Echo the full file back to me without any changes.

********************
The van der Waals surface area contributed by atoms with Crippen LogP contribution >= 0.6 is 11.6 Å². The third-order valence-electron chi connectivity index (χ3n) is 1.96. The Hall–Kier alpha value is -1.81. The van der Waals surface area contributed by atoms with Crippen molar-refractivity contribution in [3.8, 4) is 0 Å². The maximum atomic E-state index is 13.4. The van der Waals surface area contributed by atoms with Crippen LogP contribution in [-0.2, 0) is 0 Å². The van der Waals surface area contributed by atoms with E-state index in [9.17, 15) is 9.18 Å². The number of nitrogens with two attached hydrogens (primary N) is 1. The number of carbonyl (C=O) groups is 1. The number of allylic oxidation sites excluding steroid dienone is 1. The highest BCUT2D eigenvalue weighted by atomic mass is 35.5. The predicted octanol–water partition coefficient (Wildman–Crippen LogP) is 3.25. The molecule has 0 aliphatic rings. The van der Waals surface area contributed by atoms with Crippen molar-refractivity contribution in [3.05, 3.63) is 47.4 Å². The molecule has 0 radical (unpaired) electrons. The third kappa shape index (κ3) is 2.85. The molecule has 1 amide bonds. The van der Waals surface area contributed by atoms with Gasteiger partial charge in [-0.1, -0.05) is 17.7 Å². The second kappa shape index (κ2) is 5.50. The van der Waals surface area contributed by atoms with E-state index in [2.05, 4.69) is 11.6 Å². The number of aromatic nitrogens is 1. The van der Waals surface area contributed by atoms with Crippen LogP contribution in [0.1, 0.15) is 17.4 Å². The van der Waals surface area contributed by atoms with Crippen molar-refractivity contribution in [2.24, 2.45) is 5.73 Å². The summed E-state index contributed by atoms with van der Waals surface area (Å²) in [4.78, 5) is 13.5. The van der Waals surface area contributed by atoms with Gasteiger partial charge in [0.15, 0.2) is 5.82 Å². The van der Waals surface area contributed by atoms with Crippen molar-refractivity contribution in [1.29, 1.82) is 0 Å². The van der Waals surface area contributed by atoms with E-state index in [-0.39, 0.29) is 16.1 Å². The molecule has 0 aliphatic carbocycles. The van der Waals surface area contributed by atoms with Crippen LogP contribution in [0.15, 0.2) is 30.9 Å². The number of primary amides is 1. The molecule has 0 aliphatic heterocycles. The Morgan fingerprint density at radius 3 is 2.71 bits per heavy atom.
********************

The van der Waals surface area contributed by atoms with Crippen LogP contribution >= 0.6 is 11.6 Å². The third-order valence-electron chi connectivity index (χ3n) is 1.96. The Hall–Kier alpha value is -1.81. The van der Waals surface area contributed by atoms with Crippen molar-refractivity contribution in [3.8, 4) is 0 Å². The maximum atomic E-state index is 13.4. The van der Waals surface area contributed by atoms with Crippen LogP contribution in [-0.2, 0) is 0 Å². The van der Waals surface area contributed by atoms with E-state index in [9.17, 15) is 9.18 Å². The number of nitrogens with two attached hydrogens (primary N) is 1. The number of carbonyl (C=O) groups is 1. The number of allylic oxidation sites excluding steroid dienone is 1. The highest BCUT2D eigenvalue weighted by atomic mass is 35.5. The predicted octanol–water partition coefficient (Wildman–Crippen LogP) is 3.25. The molecule has 0 aliphatic rings. The van der Waals surface area contributed by atoms with Crippen molar-refractivity contribution in [3.05, 3.63) is 47.4 Å². The molecule has 0 radical (unpaired) electrons. The third kappa shape index (κ3) is 2.85. The molecule has 1 amide bonds. The van der Waals surface area contributed by atoms with Gasteiger partial charge in [-0.1, -0.05) is 17.7 Å². The second kappa shape index (κ2) is 5.50. The van der Waals surface area contributed by atoms with E-state index in [2.05, 4.69) is 11.6 Å². The number of aromatic nitrogens is 1. The van der Waals surface area contributed by atoms with Crippen LogP contribution in [0.1, 0.15) is 17.4 Å². The van der Waals surface area contributed by atoms with Crippen molar-refractivity contribution in [2.24, 2.45) is 5.73 Å². The summed E-state index contributed by atoms with van der Waals surface area (Å²) in [4.78, 5) is 13.5. The van der Waals surface area contributed by atoms with Gasteiger partial charge in [0.15, 0.2) is 5.82 Å². The van der Waals surface area contributed by atoms with Crippen molar-refractivity contribution in [1.29, 1.82) is 0 Å². The van der Waals surface area contributed by atoms with E-state index in [-0.39, 0.29) is 16.1 Å². The molecule has 0 aliphatic carbocycles. The van der Waals surface area contributed by atoms with Crippen LogP contribution in [0.15, 0.2) is 30.9 Å². The number of primary amides is 1. The molecule has 0 aliphatic heterocycles. The Morgan fingerprint density at radius 3 is 2.71 bits per heavy atom.